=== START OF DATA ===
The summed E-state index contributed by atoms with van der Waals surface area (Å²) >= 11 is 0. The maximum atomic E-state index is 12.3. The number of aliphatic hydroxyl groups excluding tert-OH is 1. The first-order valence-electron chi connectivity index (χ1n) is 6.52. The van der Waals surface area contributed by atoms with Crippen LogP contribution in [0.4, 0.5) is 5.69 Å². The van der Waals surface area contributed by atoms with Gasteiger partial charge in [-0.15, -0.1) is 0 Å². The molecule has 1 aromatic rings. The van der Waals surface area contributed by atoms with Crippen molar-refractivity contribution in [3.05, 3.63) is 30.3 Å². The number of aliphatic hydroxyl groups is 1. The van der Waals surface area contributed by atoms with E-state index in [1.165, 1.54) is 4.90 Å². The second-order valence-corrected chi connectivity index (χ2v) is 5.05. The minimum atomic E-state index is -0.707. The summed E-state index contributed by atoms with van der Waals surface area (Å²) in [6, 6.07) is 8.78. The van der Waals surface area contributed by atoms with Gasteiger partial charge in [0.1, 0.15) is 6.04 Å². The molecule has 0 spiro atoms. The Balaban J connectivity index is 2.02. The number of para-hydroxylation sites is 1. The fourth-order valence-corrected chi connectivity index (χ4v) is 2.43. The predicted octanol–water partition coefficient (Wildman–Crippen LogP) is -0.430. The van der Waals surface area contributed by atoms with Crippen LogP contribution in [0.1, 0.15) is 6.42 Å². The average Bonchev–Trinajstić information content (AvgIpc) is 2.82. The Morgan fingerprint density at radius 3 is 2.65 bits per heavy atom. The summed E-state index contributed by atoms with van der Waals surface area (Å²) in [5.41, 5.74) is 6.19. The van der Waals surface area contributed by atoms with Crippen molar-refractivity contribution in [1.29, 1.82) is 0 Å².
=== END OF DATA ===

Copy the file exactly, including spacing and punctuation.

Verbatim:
The summed E-state index contributed by atoms with van der Waals surface area (Å²) >= 11 is 0. The maximum atomic E-state index is 12.3. The number of aliphatic hydroxyl groups excluding tert-OH is 1. The first-order valence-electron chi connectivity index (χ1n) is 6.52. The van der Waals surface area contributed by atoms with Crippen LogP contribution in [0.4, 0.5) is 5.69 Å². The van der Waals surface area contributed by atoms with Gasteiger partial charge in [-0.15, -0.1) is 0 Å². The molecule has 1 aromatic rings. The van der Waals surface area contributed by atoms with Crippen molar-refractivity contribution in [3.05, 3.63) is 30.3 Å². The number of aliphatic hydroxyl groups is 1. The van der Waals surface area contributed by atoms with E-state index in [1.165, 1.54) is 4.90 Å². The second-order valence-corrected chi connectivity index (χ2v) is 5.05. The minimum atomic E-state index is -0.707. The summed E-state index contributed by atoms with van der Waals surface area (Å²) in [6, 6.07) is 8.78. The van der Waals surface area contributed by atoms with Gasteiger partial charge in [0.1, 0.15) is 6.04 Å². The molecule has 0 spiro atoms. The Balaban J connectivity index is 2.02. The number of para-hydroxylation sites is 1. The fourth-order valence-corrected chi connectivity index (χ4v) is 2.43. The predicted octanol–water partition coefficient (Wildman–Crippen LogP) is -0.430. The van der Waals surface area contributed by atoms with Crippen LogP contribution in [0.1, 0.15) is 6.42 Å². The average Bonchev–Trinajstić information content (AvgIpc) is 2.82. The Morgan fingerprint density at radius 3 is 2.65 bits per heavy atom. The summed E-state index contributed by atoms with van der Waals surface area (Å²) in [5.41, 5.74) is 6.19. The van der Waals surface area contributed by atoms with Crippen molar-refractivity contribution in [1.29, 1.82) is 0 Å².